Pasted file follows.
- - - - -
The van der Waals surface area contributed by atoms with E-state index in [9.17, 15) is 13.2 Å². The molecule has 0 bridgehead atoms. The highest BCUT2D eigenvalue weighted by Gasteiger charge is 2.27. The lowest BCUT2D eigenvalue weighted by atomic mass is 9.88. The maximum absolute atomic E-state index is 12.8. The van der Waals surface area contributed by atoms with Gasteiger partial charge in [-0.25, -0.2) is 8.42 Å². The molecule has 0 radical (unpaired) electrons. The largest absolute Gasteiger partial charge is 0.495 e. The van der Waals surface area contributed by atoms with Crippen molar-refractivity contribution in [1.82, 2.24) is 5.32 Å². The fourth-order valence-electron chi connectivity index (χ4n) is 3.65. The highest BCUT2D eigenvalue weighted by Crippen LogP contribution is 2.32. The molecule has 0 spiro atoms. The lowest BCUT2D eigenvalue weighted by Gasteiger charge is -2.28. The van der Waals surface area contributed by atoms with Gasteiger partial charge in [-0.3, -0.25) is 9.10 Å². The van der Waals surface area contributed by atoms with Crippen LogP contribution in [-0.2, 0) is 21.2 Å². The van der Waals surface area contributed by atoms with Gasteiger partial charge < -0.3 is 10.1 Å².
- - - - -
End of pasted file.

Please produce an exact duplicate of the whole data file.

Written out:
The van der Waals surface area contributed by atoms with E-state index in [9.17, 15) is 13.2 Å². The molecule has 0 bridgehead atoms. The highest BCUT2D eigenvalue weighted by Gasteiger charge is 2.27. The lowest BCUT2D eigenvalue weighted by atomic mass is 9.88. The maximum absolute atomic E-state index is 12.8. The van der Waals surface area contributed by atoms with Gasteiger partial charge in [-0.25, -0.2) is 8.42 Å². The molecule has 0 radical (unpaired) electrons. The largest absolute Gasteiger partial charge is 0.495 e. The van der Waals surface area contributed by atoms with Crippen molar-refractivity contribution in [1.82, 2.24) is 5.32 Å². The fourth-order valence-electron chi connectivity index (χ4n) is 3.65. The highest BCUT2D eigenvalue weighted by Crippen LogP contribution is 2.32. The molecule has 0 spiro atoms. The lowest BCUT2D eigenvalue weighted by Gasteiger charge is -2.28. The van der Waals surface area contributed by atoms with Gasteiger partial charge in [-0.3, -0.25) is 9.10 Å². The van der Waals surface area contributed by atoms with Crippen LogP contribution in [-0.2, 0) is 21.2 Å². The van der Waals surface area contributed by atoms with Gasteiger partial charge < -0.3 is 10.1 Å².